Lee also envisions that the lenses could be used in the lab as implantable lenses that biologists can use to study cells in vivo
. The high cost of conventional lenses usually dissuades scientists from implanting them into mice, he says.
The lenses would also be ideal for hobbyists or as part of low cost mobile microscopes that can be distributed to kids and other members of the public for educational or outreach purposes, he adds. "Simple optics can be very powerful.”
So far, the researchers can't make lenses much bigger than half an inch in diameter. But to expand the range of applications, the team is now refining the process to make lenses as large as two inches and increasing the lens’s optical performance.
Paper: “Fabricating Low Cost and High Performance Elastomer Lenses using Hanging Droplets
,” W. M. Lee et al., Biomedical Optics Express
, Vol. 5, Issue 5, pp. 1626-1635 (2014).
EDITOR’S NOTE: High-resolution images, a pre-edited video package and b-roll footage are available to members of the media upon request. Contact Lyndsay Meyer, email@example.com
UPDATE FROM THE REARCHERS:
"By using the hanging droplet lens making technique, we have designed a device that can efficiently make these lenses easier than some cooking recipes. The device is appropriately named the Lens Maker. The Lens Maker is a dynamic fabrication tool that allows users to maker 5 high quality elastomer lenses. The best thing about the Lens Maker is that it can make lenses of different magnification (from 15X to 150X). We aim to introduce the Lens Maker into schools so that students can learn to make their own lens.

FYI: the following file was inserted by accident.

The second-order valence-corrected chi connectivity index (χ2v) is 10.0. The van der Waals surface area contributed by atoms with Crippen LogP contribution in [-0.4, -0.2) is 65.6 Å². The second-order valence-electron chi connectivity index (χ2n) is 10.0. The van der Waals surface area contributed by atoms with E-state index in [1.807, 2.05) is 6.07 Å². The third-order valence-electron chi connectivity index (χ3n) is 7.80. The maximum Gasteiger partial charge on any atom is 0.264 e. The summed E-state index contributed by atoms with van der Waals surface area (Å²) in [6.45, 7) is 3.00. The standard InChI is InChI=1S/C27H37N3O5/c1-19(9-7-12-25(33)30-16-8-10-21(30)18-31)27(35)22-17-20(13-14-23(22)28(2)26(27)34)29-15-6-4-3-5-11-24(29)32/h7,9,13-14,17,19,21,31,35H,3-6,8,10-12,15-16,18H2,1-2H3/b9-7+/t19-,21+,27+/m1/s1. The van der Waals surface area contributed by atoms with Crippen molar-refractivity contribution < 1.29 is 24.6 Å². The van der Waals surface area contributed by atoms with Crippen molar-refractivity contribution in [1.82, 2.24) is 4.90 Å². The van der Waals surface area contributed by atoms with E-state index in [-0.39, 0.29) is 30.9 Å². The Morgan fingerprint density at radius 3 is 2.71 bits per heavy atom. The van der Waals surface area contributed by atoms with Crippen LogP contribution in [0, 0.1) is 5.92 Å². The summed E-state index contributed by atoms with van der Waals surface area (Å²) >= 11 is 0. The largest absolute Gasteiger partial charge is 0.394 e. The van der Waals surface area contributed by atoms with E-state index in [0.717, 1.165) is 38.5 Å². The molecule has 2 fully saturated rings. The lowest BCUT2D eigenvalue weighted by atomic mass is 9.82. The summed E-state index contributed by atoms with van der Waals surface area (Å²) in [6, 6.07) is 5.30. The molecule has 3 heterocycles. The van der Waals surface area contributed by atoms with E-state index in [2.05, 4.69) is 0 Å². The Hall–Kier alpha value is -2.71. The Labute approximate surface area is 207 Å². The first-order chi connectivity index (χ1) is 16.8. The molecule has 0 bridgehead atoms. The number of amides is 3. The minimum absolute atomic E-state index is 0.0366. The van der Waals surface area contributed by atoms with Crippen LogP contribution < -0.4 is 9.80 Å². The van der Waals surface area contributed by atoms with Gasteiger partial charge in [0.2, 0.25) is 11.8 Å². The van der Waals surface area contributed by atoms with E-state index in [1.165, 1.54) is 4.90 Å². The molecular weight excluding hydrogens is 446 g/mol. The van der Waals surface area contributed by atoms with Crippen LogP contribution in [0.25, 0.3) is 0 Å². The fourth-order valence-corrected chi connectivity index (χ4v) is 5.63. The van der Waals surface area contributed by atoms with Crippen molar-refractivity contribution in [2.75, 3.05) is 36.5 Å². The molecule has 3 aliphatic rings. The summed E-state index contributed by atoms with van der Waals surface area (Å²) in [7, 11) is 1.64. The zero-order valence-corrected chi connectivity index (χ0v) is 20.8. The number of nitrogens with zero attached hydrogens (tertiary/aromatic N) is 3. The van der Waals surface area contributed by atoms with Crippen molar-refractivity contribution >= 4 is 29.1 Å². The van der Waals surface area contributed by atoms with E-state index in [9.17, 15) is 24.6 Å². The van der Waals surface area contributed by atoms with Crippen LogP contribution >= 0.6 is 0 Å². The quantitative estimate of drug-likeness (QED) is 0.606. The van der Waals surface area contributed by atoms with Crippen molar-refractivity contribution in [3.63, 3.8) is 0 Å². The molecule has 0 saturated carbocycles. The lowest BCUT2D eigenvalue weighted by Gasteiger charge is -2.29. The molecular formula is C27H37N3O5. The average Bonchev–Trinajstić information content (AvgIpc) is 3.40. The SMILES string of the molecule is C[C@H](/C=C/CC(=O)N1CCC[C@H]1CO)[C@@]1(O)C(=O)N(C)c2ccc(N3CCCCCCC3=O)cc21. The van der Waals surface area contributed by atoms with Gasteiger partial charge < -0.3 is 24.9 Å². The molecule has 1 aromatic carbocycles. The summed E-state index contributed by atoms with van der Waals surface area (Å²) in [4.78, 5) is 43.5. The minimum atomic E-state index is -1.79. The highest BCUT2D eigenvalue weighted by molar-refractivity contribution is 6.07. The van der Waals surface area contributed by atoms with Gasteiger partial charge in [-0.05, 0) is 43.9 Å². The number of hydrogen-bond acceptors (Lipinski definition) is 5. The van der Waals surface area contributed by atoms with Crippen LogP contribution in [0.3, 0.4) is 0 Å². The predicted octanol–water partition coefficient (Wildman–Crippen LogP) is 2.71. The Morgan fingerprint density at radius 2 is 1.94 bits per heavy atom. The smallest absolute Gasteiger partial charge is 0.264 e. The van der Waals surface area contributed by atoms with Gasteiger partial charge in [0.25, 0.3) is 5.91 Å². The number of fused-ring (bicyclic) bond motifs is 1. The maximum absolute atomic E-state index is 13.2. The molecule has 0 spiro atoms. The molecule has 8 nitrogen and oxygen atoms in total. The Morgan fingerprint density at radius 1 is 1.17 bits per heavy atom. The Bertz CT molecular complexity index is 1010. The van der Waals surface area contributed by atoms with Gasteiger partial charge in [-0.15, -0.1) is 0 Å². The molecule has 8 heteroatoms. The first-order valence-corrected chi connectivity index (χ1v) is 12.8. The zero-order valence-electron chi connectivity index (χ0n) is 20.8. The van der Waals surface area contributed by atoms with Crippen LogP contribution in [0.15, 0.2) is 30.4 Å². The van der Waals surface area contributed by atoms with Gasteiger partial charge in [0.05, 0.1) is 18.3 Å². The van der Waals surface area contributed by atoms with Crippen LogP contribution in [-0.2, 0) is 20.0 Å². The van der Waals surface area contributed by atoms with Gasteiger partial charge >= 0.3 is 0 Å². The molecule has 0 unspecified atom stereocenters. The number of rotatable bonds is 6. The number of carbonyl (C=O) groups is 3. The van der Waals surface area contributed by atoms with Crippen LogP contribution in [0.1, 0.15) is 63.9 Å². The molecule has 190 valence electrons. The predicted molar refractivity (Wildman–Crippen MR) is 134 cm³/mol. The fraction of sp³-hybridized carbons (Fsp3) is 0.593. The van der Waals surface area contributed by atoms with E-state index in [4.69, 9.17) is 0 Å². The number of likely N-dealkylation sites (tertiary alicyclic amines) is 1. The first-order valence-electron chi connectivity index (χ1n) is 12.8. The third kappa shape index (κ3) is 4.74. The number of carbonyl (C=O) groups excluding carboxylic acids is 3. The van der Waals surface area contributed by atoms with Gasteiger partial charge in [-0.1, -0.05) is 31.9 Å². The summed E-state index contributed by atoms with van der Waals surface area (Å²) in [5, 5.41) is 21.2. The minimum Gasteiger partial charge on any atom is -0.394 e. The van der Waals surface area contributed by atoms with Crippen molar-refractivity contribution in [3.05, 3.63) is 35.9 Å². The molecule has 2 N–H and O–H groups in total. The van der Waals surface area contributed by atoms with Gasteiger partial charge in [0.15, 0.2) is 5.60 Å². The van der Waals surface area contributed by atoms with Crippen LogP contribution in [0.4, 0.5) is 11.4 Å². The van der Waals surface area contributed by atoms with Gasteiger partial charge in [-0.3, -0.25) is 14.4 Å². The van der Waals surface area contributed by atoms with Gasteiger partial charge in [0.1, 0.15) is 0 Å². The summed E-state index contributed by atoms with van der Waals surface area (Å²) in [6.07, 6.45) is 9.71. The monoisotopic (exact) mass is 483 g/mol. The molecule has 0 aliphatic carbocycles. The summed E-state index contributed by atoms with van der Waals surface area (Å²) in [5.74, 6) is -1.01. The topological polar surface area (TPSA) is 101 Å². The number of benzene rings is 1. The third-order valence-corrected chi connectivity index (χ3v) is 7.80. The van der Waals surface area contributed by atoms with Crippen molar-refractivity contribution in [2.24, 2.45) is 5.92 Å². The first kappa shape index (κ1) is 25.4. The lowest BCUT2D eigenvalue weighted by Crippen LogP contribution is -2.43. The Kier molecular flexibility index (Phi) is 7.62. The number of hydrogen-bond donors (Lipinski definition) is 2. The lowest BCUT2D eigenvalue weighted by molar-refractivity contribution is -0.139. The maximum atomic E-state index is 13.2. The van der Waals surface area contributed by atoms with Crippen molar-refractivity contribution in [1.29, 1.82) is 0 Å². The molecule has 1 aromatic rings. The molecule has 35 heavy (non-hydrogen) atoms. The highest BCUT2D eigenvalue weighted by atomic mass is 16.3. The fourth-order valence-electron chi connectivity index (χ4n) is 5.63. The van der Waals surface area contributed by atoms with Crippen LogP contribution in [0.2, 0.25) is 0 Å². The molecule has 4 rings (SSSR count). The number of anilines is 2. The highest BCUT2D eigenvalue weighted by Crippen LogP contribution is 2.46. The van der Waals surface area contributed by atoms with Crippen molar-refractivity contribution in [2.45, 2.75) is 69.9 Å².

We are currently running a kickstarter campaign, "Microscope Lens Maker for Smartphones and Tablets
" to gain funding for workshops we are scheduled to hold in August and September. The money will go towards 3D printers, portable ovens and other scientific equipment. Our vision is to reinvent science experiments at schools by integrating modern technology.
Our team has a passion in science and education. We hope that you can share our project with your readers. It's also great to show that Dr Lee's technique has progressed to the point that anyone can truly make these lenses at home and explore the uses of these lenses."
About Biomedical Optics Express
Biomedical Optics Express
is OSA’s principal outlet for serving the biomedical optics community with rapid, open-access, peer-reviewed papers related to optics, photonics and imaging in the life sciences. The journal scope encompasses theoretical modeling and simulations, technology development, and biomedical studies and clinical applications. It is published by The Optical Society and edited by Joseph A. Izatt of Duke University. Biomedical Optics Express
is an open-access journal and is available at no cost to readers online at www.OpticsInfoBase.org/BOE
Founded in 1916, The Optical Society (OSA) is the leading professional society for scientists, engineers, students and business leaders who fuel discoveries, shape real-world applications and accelerate achievements in the science of light. Through world-renowned publications, meetings and membership programs, OSA provides quality research, inspired interactions and dedicated resources for its extensive global network of professionals in optics and photonics. For more information, visit www.osa.org